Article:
Fast → Search results for ‘surfing’

Yukio Akamine, Classic Life

Over the summer, while surfing the web for Japanese menswear sites that I can’t read, I stumbled upon the news……

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Slow → Search results for ‘surfing’

Surfing. 1778 — 2015.

Last month this remarkable book was released by German publisher Taschen. Initiated, researched and written by Jim Heiman, executive editor of TASCHEN America, the hefty book is the most comprehensive visual history of surfing to date, marking a major cultural event as much as a publication. Following three and a half years of meticulous research, it brings together more than 900 images to chart the evolution of surfing as a sport, a lifestyle, and a philosophy. The book is arranged into five chronological chapters, tracing surfing culture from the first recorded European contact in 1778 by Captain James Cook to the global and multi-platform phenomenon of today. Utilizing institutions, collections, and photographic archives from around the world, and with accompanying essays by the world’s top surf journalists, it celebrates the sport on and off the water, as a community of 20 million practitioners and countless more devotees, and as a leading influence on fashion, film, art, and music. Such an incredible, well designed insightful gem! [ Continue reading ]

California Surfing and Climbing in the Fifties

Although we have taken many beautiful things (and memories) with us from San Francisco when we visited two weeks ago, one of our favorite things we discovered is the extraordinary book 'California Surfing and Climbing in the Fifties'. Combining both color and black and white imagery gathered from a variety of photographers and private collections, the publication by the expert when it comes to the subject; T. Adler, paints a undeniably appealing picture of an exciting era full of experiment and evolution. Aside from the wide selection of archival photographs, the book features short passages written by Yvon Chouinard, Steve Pezman and Steve Roper, which give personal accounts of what was happening at the time and help to bring the images to life. Each photo is also extensively captioned, noting the individuals involved and their influence on these sports throughout the Fifties and beyond. This information adds an interesting layer of depth and personality to the publication, which ultimately serves as an evocative look back at a golden age, and the growth of two archetypical Californian countercultures. We love this elegant and insightful gem! [ Continue reading ]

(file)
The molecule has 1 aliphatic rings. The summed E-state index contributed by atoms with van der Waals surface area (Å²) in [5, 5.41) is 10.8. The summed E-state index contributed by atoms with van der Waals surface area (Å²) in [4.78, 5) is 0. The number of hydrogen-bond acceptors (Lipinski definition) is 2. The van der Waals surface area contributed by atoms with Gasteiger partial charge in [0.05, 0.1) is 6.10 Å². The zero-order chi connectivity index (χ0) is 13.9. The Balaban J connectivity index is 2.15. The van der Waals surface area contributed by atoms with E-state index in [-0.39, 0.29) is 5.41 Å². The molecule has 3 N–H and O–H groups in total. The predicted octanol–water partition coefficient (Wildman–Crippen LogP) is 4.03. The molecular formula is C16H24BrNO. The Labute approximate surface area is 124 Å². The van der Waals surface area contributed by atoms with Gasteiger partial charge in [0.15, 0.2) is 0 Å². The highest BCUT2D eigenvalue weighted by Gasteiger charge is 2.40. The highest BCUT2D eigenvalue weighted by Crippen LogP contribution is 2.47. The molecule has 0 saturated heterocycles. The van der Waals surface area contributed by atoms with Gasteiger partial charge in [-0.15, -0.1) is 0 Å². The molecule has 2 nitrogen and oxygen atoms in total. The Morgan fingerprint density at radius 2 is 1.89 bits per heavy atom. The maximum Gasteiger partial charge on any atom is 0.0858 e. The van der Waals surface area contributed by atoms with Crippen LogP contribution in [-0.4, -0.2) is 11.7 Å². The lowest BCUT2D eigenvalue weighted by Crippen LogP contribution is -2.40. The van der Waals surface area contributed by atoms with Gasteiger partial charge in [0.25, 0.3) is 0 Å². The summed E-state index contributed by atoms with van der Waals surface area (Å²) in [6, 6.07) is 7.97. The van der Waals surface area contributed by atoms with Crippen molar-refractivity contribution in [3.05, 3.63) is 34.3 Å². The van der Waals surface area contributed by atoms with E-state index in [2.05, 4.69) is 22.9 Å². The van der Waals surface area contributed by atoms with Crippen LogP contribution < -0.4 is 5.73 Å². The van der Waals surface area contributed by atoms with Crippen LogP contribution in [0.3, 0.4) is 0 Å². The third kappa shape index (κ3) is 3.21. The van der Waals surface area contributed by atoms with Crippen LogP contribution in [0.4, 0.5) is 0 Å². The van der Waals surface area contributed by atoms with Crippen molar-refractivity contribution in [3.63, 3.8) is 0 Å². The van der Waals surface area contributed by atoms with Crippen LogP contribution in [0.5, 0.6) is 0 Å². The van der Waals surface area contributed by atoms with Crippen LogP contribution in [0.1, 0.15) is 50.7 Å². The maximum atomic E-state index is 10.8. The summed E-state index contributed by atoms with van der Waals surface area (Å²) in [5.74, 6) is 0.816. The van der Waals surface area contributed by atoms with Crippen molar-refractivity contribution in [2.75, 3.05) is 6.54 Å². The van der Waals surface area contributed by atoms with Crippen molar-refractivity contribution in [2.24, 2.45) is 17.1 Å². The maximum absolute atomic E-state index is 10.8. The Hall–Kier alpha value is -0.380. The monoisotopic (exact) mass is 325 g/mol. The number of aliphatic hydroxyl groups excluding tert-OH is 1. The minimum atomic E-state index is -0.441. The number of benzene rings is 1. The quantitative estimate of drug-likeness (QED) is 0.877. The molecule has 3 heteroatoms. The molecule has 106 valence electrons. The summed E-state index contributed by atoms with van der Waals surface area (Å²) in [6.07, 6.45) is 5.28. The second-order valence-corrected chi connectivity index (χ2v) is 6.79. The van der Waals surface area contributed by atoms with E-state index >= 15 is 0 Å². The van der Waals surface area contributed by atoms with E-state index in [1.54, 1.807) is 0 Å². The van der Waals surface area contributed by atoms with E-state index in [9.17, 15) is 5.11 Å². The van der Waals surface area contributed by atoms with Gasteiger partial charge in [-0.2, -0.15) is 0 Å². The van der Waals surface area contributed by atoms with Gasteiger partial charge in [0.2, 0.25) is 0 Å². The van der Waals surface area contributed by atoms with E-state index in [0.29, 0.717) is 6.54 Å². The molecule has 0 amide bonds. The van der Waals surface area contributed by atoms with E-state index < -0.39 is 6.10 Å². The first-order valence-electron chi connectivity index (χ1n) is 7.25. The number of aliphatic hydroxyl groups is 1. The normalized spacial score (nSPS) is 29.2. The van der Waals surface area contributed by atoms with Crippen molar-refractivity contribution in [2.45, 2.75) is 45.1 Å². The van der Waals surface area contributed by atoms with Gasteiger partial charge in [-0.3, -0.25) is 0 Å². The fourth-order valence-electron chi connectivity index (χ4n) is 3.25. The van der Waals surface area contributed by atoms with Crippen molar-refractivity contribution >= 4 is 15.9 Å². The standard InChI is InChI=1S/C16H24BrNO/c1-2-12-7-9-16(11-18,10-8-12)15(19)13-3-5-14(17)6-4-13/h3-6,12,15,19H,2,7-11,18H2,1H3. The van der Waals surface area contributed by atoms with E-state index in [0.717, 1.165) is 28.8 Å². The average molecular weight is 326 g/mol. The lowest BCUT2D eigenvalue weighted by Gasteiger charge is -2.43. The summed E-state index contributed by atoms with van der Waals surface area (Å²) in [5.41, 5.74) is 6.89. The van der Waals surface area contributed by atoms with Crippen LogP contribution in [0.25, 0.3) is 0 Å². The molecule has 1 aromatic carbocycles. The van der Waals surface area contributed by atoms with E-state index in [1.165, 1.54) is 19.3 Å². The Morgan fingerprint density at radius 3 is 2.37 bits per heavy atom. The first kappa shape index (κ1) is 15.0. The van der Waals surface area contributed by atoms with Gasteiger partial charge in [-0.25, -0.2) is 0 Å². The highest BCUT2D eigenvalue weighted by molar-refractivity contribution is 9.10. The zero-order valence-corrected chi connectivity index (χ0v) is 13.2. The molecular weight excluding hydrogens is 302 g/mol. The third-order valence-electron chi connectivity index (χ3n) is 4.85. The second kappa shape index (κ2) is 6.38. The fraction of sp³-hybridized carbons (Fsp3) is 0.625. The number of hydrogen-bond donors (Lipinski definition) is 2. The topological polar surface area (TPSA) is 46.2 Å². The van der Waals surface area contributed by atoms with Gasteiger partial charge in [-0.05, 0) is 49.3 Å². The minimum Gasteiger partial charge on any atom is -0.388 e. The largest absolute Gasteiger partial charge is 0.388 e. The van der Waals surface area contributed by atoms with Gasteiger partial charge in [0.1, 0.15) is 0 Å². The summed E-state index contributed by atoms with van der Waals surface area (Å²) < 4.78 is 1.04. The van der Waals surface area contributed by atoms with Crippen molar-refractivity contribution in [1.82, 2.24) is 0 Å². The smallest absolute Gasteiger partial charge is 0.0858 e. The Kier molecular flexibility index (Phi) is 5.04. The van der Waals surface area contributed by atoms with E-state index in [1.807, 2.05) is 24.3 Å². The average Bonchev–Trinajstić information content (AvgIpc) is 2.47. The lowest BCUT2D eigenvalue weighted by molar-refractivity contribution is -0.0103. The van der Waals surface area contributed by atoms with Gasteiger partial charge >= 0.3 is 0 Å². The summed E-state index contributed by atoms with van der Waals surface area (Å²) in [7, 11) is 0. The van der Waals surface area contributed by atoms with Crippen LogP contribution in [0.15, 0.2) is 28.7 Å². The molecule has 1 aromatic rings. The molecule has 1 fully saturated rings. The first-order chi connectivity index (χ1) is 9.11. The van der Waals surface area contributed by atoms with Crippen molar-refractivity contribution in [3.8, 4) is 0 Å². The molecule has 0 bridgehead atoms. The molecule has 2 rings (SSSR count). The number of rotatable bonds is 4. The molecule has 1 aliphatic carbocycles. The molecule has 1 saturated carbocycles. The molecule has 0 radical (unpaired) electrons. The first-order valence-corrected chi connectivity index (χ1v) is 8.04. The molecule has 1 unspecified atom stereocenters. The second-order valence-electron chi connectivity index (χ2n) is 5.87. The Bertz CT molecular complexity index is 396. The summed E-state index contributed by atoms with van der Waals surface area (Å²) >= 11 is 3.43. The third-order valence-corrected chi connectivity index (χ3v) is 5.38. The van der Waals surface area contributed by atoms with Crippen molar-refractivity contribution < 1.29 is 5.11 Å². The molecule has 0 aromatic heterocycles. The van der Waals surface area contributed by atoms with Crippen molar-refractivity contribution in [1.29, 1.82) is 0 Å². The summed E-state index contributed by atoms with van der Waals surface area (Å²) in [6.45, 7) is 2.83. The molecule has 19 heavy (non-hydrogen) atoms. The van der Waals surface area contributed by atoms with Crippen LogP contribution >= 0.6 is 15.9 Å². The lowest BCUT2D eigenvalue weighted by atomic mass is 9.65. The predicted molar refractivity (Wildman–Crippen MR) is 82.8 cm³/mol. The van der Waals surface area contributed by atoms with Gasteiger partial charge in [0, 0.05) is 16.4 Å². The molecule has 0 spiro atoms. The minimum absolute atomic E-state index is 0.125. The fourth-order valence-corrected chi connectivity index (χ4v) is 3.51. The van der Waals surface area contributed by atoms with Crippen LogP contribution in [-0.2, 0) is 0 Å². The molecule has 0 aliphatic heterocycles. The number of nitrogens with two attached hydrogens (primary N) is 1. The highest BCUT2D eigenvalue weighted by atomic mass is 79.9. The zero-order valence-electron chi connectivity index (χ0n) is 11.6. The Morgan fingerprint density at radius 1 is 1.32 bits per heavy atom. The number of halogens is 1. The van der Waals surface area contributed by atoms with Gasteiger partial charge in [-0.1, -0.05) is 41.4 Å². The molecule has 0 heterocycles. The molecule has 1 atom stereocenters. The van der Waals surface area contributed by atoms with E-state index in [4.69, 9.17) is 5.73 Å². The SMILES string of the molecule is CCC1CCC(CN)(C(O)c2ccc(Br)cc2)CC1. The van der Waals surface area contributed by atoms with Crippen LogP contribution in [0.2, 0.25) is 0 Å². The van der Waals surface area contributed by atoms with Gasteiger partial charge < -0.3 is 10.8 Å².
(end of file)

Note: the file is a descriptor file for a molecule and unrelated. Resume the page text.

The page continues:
Make it simple.

There are few places left in Amsterdam’s most central areas that have enough character to weather the ever-growing storm of tourists and people that particularly cater to them. At times, especially in the summer, the city feels like an urban amusement park. With no end of this development in sight, the once authentic center is slowly turning into an empty shell of its former self. Fortunately, there are still some spots that offer some kind of cultural experience (let’s hope it stays that way!), with the Zeedijk being one of our favorites. Located in the small but dense Chinese quarter of the Dutch capital, the street is famous for its restaurants and supermarkets, but also for being the original gateway of heroine into the country in the late sixties — during the last few years it has also been embraced by a growing number of brands, in search of a real environment for their stores.